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YC and Ginkgo Bioworks announce new partnership for synthetic biology startups (ycombinator.com)
96 points by flipchart 9 months ago | hide | past | favorite | 13 comments

This is really interesting news, but when I asked someone in the genetics space about this, they had an interesting take:

The hard part about what Ginkgo is doing is not the cell programming, it's how you write the program in the first place. Which is the same big problem the industry already has with GMO's and drug development. We don't actually understand genetics at the level where we can say "this sequence will accomplish that effect, no bugs", so even if you have the compiler, you're still just trying thousands upon thousands of mutations until it looks like it works. Basically the intro CS method of programming.

Ginkgo is not selling a platform, it's selling product development consulting services on their platform. Giving the platform for free is like giving out razors but selling the blades.

That could really work! But it's interesting how this announcement is spun to focus on the platform as opposed to the business model.

I think the announcement says that qualified YC startups get the product development consulting services, in return for equity.

We are both sort of right. Here's what they said:

Ginkgo Bioworks will offer to program cells for YC companies doing qualifying synthetic biology projects on a $0 down basis. Instead of charging, Ginkgo will get equity. Their equity ownership will be based on achieving technical milestones, so it’s essentially a risk free deal for the companies. Ginkgo will effectively be making a big in-kind R&D investment in these companies. Before engaging with YC companies, Ginkgo will need to vet the projects for technical feasibility and IP conflicts. But a broad range of projects will qualify, and I expect that the right companies can save years and millions of dollars by taking advantage of this deal.

This hints at consulting for product development, but specifically avoids talking about it as a butts-in-seats service (revenue scales linearly with people-hours cost). The surrounding wording is similar:

Ginkgo’s new deal will make it possible for startups to access the same platform.

Ginkgo providing startups access to their platform is a big step in the shift that we see towards the AWSification of biology.

That's the opposite of a butts-in-seats framing, but the product development work at the moment decidedly is a butts-in-seats problem. To be clear I am hugely hopeful that someone figures this out, because that's a trillion dollar problem.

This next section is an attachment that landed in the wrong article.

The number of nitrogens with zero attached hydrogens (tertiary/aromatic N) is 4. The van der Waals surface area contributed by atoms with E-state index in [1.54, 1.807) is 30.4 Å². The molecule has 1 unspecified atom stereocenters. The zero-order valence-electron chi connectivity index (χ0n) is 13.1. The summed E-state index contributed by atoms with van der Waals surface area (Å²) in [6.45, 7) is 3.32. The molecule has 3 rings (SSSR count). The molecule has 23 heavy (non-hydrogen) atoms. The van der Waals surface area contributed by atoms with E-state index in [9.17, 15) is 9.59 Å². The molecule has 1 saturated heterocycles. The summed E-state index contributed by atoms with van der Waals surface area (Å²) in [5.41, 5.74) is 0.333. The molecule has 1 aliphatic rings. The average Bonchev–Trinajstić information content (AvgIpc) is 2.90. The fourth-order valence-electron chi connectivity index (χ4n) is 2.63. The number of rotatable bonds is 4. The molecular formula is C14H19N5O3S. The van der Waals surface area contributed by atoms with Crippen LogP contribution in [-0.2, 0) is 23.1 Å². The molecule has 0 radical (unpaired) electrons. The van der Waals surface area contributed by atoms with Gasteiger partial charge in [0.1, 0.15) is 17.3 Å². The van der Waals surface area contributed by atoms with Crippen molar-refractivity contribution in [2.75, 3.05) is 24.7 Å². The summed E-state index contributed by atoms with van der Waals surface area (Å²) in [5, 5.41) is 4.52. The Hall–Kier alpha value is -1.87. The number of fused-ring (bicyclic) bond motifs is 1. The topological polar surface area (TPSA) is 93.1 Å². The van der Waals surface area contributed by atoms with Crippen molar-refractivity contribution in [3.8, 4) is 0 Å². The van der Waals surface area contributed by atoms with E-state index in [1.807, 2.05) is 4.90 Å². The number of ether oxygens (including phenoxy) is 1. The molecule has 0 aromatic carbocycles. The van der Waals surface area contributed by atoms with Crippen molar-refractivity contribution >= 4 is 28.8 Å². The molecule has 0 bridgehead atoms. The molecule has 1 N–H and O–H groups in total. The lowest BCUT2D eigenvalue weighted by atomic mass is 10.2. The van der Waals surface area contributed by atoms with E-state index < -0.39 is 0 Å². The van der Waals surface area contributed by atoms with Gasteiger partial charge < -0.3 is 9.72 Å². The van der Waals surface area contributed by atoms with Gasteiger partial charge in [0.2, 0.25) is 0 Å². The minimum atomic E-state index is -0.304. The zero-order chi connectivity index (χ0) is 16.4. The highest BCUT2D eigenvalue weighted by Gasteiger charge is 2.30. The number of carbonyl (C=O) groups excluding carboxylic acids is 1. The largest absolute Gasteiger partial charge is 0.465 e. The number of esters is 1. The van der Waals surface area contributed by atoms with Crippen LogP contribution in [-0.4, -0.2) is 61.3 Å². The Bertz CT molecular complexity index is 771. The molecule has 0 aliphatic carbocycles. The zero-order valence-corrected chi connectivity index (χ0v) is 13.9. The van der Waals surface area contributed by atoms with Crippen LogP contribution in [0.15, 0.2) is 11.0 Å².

> We don't actually understand genetics at the level where we can say "this sequence will accomplish that effect, no bugs"

does this not ring alarm bells for anyone but me?

I'm curious what happened to the YC bio [1] track which was announced in 2018 with free lab space and a different investment deal. The details seem to have been scrubbed from the YC website. Did it get shut down? Seems like it was Sam's initiative and didn't survive his departure.

[1] https://techcrunch.com/2018/01/11/y-combinator-yc-bio-track-...

We kept the intent but changed the structure. After trying it both ways, we learned that it worked better when we didn't break bio out separately. So we're still super interested in funding bio companies (hence the Ginkgo partnership), but we don't have a different deal for them.

So YC Bio doesn't imply a much bigger investment for 20% equity anymore?

Most bio startups will require a significant amount of capital to bootstrap. It's cheaper now, but still an order of magnitude more than for IT.

Surprisingly, bio is pretty similar to software capital-wise, at least initially and the standard YC deal works well. Jared and Jorge wrote good pieces around this recently -



Case in point - Asher Bio from the most recent YC batch went from zero to a working molecule & in-vivo data in ~3 months on the standard deal - https://techcrunch.com/2019/08/20/here-are-the-82-startups-t...

I would see this more of a reflection of spend matching the access to capital not that bio is similar to software. The difference between moving atoms and bits is significant.

I'm curious if there are other examples of this type of partnership, where companies provide services to YC cos in exchange for equity.

We have a similar partnership with Atomwise: https://blog.ycombinator.com/yc-partners-with-atomwise-to-fu...

Does YC have hardware partnerships?

Does YC have Hardware accelerator partnerships?

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